With that in mind, here are some key areas of macOS Catalina that we'd like to see come to Windows 10.
Automatic dark mode
Apple introduced dark mode on macOS High Sierra in 2018, before adding the option for it to automatically turn on and off in Catalina a year later.
This makes perfect sense: early in the day a brighter screen will be suited to productivity, while the evenings are usually reserved for winding down with more muted.
Curiously, despite Microsoft adding dark mode just a few months later, it can still only be toggled on or off in Settings. With dark mode coming to more and more devices, this seems like an increasingly notable omission.
Better integration of devices
The value of the Apple Ecosystem has been well documented in recent years, with the ability to seamlessly share messages, files and other data a big selling point.
While the discontinuation of Windows phones has made this nearly impossible for Microsoft, we'd like to see the company take steps to ensure devices people use every day are more inter-connected.
The upcoming release of the Surface Duo suggests it will embrace Android as a mobile platform, so there's no reason
The first steps have already been taken with the development of the Your Phone app, but that could easily be extended to make the process more fluid.
Include more free software
Purchasing a new PC or laptop is a significant investment. Apple has recognised that, with a number of apps coming free with macOS out of the box.
These include core productivity tools such as the iWork suite (Pages, Numbers, Keynote), but also more advanced apps like GarageBand and iMovie. It's also the only platform to get Final Cut Pro, the advanced video editing software.
On Windows, the likes of Word, Excel and PowerPoint are all behind a paywall. While bundling a Microsoft 365 subscription with Windows 10 might not make sense, it's easy to forget the company still produces them as standalone apps.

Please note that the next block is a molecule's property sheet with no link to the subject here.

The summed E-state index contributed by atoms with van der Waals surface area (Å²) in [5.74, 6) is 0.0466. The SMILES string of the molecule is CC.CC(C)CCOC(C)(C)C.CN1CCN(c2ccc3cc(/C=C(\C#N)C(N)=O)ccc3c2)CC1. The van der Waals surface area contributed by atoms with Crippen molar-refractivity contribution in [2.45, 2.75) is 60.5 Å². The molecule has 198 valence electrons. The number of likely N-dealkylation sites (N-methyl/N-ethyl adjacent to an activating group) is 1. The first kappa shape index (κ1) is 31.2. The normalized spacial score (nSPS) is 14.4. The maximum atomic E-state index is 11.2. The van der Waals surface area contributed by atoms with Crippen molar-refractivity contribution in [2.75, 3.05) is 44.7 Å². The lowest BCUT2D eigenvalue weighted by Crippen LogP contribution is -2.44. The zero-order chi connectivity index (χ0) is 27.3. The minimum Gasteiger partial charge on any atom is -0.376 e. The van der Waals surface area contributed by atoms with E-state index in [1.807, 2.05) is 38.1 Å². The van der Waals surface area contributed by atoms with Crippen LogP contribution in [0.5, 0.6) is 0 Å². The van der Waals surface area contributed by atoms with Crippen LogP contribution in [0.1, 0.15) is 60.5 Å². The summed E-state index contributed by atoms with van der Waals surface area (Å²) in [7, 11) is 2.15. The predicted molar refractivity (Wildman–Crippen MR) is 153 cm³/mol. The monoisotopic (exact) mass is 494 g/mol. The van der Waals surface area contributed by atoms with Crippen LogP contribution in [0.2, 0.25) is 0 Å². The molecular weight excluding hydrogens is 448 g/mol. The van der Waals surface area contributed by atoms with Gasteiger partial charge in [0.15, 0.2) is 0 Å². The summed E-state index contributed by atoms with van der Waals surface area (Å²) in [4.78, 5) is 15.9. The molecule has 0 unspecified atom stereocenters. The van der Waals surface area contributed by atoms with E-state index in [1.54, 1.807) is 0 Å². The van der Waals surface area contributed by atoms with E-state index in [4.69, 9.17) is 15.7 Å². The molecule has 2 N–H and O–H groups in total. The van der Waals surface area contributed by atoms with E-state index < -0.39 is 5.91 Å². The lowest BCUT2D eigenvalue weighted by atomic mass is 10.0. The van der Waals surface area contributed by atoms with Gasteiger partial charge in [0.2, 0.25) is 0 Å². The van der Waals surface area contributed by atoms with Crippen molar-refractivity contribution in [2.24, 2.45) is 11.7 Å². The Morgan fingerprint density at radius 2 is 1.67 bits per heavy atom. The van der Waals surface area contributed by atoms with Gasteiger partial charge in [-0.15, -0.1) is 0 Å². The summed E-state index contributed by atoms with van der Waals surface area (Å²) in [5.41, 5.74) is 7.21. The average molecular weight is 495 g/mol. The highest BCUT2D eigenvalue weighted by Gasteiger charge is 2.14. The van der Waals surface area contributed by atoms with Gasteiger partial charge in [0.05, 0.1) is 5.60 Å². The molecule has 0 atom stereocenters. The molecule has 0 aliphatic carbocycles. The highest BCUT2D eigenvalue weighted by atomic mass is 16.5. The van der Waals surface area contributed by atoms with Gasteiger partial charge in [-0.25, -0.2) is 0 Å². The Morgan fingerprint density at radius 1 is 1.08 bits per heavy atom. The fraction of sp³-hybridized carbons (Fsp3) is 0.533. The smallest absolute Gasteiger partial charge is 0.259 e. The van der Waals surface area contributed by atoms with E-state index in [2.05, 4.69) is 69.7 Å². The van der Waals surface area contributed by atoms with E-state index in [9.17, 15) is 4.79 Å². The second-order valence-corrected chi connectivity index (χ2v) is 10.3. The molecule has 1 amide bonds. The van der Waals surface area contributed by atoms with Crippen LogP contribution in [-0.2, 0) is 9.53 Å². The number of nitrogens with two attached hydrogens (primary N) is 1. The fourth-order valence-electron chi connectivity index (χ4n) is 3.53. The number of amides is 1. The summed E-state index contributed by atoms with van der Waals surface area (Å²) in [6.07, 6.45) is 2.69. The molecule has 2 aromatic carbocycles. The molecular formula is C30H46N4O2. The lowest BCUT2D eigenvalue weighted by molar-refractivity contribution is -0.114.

Including the 2019 versions of these programs would be a big selling point for many people considering the switch to Windows.
Since Windows Movie Maker, Microsoft has chosen not to develop its own video editing software, choosing to lean on the Adobe Creative Cloud instead. That's another subscription that many people can't justify, so a more basic video editor would also be welcomed.
Ensure the operating system is more secure
This might not be a feature as such, but Windows 10 has been plagued by bugs in recent months. The immense popularity of Windows makes it a regular target for malware and viruses, but we'd like to see Microsoft take further steps to protect its users.
Apple is by no means immune to security breaches, but they seem relatively few and far between. This is due in part to its Unix-based design, something not possible on Windows as Microsoft has to open it to third-party manufacturers.
Nonetheless, as viruses continue to adapt, Microsoft's cyber security will need to do the same to ensure users are protected.
While there are some useful macOS features that would be welcomed on Windows, this doesn't mean Apple laptops are better than their Windows counterparts. Check out our round-up of Windows 10 features we'd love to see on macOS.